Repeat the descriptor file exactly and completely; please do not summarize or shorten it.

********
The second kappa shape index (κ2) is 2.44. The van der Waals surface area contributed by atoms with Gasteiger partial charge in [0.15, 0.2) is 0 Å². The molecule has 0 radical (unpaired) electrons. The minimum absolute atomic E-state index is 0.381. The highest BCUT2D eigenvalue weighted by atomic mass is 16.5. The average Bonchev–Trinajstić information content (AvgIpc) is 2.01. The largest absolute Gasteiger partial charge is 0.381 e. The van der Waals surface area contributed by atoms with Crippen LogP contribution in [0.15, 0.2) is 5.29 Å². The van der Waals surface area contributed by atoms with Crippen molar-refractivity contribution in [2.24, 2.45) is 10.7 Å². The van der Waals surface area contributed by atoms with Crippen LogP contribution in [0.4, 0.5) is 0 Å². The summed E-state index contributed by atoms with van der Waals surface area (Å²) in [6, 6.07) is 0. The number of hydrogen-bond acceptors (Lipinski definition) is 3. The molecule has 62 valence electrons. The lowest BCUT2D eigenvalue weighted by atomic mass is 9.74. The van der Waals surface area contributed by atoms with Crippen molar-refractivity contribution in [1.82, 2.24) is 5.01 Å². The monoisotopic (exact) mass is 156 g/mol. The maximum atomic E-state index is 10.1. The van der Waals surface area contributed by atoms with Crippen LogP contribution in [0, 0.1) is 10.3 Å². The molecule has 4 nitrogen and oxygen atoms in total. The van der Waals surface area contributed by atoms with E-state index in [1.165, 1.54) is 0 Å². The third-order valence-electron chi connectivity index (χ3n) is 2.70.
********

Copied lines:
The second kappa shape index (κ2) is 2.44. The van der Waals surface area contributed by atoms with Gasteiger partial charge in [0.15, 0.2) is 0 Å². The molecule has 0 radical (unpaired) electrons. The minimum absolute atomic E-state index is 0.381. The highest BCUT2D eigenvalue weighted by atomic mass is 16.5. The average Bonchev–Trinajstić information content (AvgIpc) is 2.01. The largest absolute Gasteiger partial charge is 0.381 e. The van der Waals surface area contributed by atoms with Crippen LogP contribution in [0.15, 0.2) is 5.29 Å². The van der Waals surface area contributed by atoms with Crippen molar-refractivity contribution in [2.24, 2.45) is 10.7 Å². The van der Waals surface area contributed by atoms with Crippen LogP contribution in [0.4, 0.5) is 0 Å². The summed E-state index contributed by atoms with van der Waals surface area (Å²) in [6, 6.07) is 0. The number of hydrogen-bond acceptors (Lipinski definition) is 3. The molecule has 62 valence electrons. The lowest BCUT2D eigenvalue weighted by atomic mass is 9.74. The van der Waals surface area contributed by atoms with Crippen molar-refractivity contribution in [1.82, 2.24) is 5.01 Å². The monoisotopic (exact) mass is 156 g/mol. The maximum atomic E-state index is 10.1. The van der Waals surface area contributed by atoms with Crippen LogP contribution in [0, 0.1) is 10.3 Å². The molecule has 4 nitrogen and oxygen atoms in total. The van der Waals surface area contributed by atoms with E-state index in [1.165, 1.54) is 0 Å². The third-order valence-electron chi connectivity index (χ3n) is 2.70.